A middle-class lifestyle is all we can reasonably ask for. However, thanks to inflation, tremendous competition, and a dramatic decline in interest rates, it’s getting harder to achieve a middle-class lifestyle status or stay in the middle class.
In 2018, when I wrote, Why Households Need To Earn $300,000 To Live A Middle–Class Lifestyle In An Expensive City, the post received plenty of backlashes. The general consensus was that needing $300,000 to raise a family was way too much, despite the cost of living saying otherwise.
To be clear, the post was in response to the California Association Of Realtor’s (CAR) calculations, not mine. Now we know the income level today is closer to $322,000, which is 7.3% higher. See the latest figures below.
Cross-Checking The Minimum Income
$322,000 sounds like a big minimum income. However, if you follow my 30/30/3 home-buying rule, $322,000 is actually not big enough! This is because the median home price in San Francisco is about $1,600,000. Therefore, a household would need to earn a median income closer to $533,334.
But I’ve also said that for households living in an expensive area can stretch to 5X their household income. This is mainly due to a dramatic decline in mortgage rates. Therefore, $322,000 X 5 = $1,610,000, which is spot on with the median home price in San Francisco.
Thankfully, six-figure incomes are a dime a dozen in places like the Bay Area. The average starting compensation package for college graduates joining big tech is over $100,000. The greater difficulty may be coming up with a 20% down payment plus a 10% cash or liquid securities buffer.
A $1,288,000 mortgage after putting 20% down at a 3% mortgage rate is only $5,430 a month. $5,430 is an affordable 20% of a $26,833 monthly gross household income ($322,000 annual).
Now let’s move on to healthcare costs.
Healthcare Costs Are Surging
If a household is self-employed or unemployed, the household will have to bear the entire cost of its family’s healthcare insurance premiums. Based on my research for Gold and Platinum plans, the annual cost for a family of four will be between $27,000 – $30,000 for 2021+.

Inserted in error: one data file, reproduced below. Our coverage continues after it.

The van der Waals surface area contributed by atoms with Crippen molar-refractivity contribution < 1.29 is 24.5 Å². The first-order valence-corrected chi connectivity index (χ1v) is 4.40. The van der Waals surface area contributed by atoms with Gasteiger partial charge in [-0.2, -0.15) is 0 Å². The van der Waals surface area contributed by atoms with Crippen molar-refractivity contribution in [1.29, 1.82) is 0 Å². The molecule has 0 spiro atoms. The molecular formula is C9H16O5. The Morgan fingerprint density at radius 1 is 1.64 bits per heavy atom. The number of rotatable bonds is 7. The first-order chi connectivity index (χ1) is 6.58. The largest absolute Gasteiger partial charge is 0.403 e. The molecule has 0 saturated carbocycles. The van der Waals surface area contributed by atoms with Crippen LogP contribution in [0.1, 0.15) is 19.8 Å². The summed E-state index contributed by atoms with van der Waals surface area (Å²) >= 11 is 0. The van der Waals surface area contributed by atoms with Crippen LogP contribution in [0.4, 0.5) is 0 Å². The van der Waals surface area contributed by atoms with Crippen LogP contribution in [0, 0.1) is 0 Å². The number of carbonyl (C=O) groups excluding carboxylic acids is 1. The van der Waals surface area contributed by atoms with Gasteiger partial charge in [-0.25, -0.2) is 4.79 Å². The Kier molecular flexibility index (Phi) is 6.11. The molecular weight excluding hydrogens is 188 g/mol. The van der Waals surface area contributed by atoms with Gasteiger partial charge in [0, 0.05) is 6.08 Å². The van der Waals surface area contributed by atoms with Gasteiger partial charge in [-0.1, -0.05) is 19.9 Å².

Hopefully, at least one spouse works and gets subsidized healthcare. That said, it’s much harder for one spouse to earn the required minimum of $322,000 by him or herself.
Take a look at the details of these two real healthcare insurance family plans we are considering. Does $2,532/month for healthcare sound reasonable to you?
A Struggle For Retirees With Debt
Mortgage debt is the reason why a $322,000 a year minimum household income is needed to live a middle-class lifestyle in an expensive city.
If you are able to pay cash for your home or pay off your home, a $322,000 a year household income becomes unnecessary. One can simply take the $5,430/month ($65,150/year) mortgage payment on a median-priced home after putting down 20% and subtract it from $322,000 to get a new minimum required income of $256,850 ($21,404 a month).
But even the need to earn $21,404 a month seems to be unnecessary with a mortgage. Let’s say you have two kids attending private school for $10,000/month total. You’re left with $11,404 a month for food, clothing, maintenance, taxes, travel, and transportation.
$256,850 a year in household income for a household without debt should be more than enough. My family of four comfortably live on less than that a year.
The Temptation To Cheat On Passive Income
As the cost of living goes up, there is a growing temptation by retirees or people seeking to retire to cheat on what is considered passive income.